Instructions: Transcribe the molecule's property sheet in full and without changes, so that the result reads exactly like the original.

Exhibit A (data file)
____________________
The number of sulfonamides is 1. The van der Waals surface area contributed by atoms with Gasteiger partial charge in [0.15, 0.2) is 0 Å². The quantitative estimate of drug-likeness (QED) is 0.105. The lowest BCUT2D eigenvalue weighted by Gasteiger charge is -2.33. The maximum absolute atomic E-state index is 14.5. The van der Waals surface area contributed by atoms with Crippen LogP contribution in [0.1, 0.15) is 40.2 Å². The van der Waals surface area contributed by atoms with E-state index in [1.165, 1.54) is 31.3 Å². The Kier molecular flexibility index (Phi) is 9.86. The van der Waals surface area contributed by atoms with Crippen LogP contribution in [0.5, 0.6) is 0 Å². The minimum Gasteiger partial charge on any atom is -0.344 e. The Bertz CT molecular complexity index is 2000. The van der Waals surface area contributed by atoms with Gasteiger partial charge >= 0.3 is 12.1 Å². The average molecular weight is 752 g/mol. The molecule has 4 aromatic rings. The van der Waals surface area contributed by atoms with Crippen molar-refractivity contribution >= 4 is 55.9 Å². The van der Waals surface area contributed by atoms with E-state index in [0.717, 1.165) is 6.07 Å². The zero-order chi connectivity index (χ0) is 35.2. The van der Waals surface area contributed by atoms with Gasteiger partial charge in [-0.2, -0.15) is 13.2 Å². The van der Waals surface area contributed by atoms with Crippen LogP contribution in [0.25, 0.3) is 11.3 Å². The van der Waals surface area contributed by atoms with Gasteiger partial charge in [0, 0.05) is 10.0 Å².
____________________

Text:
The number of sulfonamides is 1. The van der Waals surface area contributed by atoms with Gasteiger partial charge in [0.15, 0.2) is 0 Å². The quantitative estimate of drug-likeness (QED) is 0.105. The lowest BCUT2D eigenvalue weighted by Gasteiger charge is -2.33. The maximum absolute atomic E-state index is 14.5. The van der Waals surface area contributed by atoms with Crippen LogP contribution in [0.1, 0.15) is 40.2 Å². The van der Waals surface area contributed by atoms with E-state index in [1.165, 1.54) is 31.3 Å². The Kier molecular flexibility index (Phi) is 9.86. The van der Waals surface area contributed by atoms with Crippen LogP contribution in [0.5, 0.6) is 0 Å². The minimum Gasteiger partial charge on any atom is -0.344 e. The Bertz CT molecular complexity index is 2000. The van der Waals surface area contributed by atoms with Gasteiger partial charge >= 0.3 is 12.1 Å². The average molecular weight is 752 g/mol. The molecule has 4 aromatic rings. The van der Waals surface area contributed by atoms with Crippen molar-refractivity contribution >= 4 is 55.9 Å². The van der Waals surface area contributed by atoms with E-state index in [0.717, 1.165) is 6.07 Å². The zero-order chi connectivity index (χ0) is 35.2. The van der Waals surface area contributed by atoms with Gasteiger partial charge in [-0.2, -0.15) is 13.2 Å². The van der Waals surface area contributed by atoms with Crippen LogP contribution in [0.25, 0.3) is 11.3 Å². The van der Waals surface area contributed by atoms with Gasteiger partial charge in [0, 0.05) is 10.0 Å².